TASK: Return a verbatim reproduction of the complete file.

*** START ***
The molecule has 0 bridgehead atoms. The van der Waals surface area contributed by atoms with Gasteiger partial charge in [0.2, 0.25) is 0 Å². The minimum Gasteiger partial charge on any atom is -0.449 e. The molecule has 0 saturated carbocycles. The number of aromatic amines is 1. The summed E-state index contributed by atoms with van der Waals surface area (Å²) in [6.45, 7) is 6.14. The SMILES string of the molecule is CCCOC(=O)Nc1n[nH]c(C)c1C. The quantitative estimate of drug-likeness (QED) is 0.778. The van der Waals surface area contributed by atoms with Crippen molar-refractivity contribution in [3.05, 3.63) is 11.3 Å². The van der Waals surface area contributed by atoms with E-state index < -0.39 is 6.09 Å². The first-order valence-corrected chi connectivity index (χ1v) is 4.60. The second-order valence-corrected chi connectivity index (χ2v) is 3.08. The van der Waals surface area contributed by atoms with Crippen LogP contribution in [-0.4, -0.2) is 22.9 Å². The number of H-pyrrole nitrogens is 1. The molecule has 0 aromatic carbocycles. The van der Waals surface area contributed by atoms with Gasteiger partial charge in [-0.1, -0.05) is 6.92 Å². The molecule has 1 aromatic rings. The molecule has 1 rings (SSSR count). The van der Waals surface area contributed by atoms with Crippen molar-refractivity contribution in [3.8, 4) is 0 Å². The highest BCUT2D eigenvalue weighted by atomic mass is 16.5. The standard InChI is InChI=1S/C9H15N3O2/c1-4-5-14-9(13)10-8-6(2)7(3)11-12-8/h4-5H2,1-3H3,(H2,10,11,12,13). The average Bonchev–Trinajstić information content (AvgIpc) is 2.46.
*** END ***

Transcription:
The molecule has 0 bridgehead atoms. The van der Waals surface area contributed by atoms with Gasteiger partial charge in [0.2, 0.25) is 0 Å². The minimum Gasteiger partial charge on any atom is -0.449 e. The molecule has 0 saturated carbocycles. The number of aromatic amines is 1. The summed E-state index contributed by atoms with van der Waals surface area (Å²) in [6.45, 7) is 6.14. The SMILES string of the molecule is CCCOC(=O)Nc1n[nH]c(C)c1C. The quantitative estimate of drug-likeness (QED) is 0.778. The van der Waals surface area contributed by atoms with Crippen molar-refractivity contribution in [3.05, 3.63) is 11.3 Å². The van der Waals surface area contributed by atoms with E-state index < -0.39 is 6.09 Å². The first-order valence-corrected chi connectivity index (χ1v) is 4.60. The second-order valence-corrected chi connectivity index (χ2v) is 3.08. The van der Waals surface area contributed by atoms with Crippen LogP contribution in [-0.4, -0.2) is 22.9 Å². The number of H-pyrrole nitrogens is 1. The molecule has 0 aromatic carbocycles. The van der Waals surface area contributed by atoms with Gasteiger partial charge in [-0.1, -0.05) is 6.92 Å². The molecule has 1 aromatic rings. The molecule has 1 rings (SSSR count). The van der Waals surface area contributed by atoms with Crippen molar-refractivity contribution in [3.8, 4) is 0 Å². The highest BCUT2D eigenvalue weighted by atomic mass is 16.5. The standard InChI is InChI=1S/C9H15N3O2/c1-4-5-14-9(13)10-8-6(2)7(3)11-12-8/h4-5H2,1-3H3,(H2,10,11,12,13). The average Bonchev–Trinajstić information content (AvgIpc) is 2.46.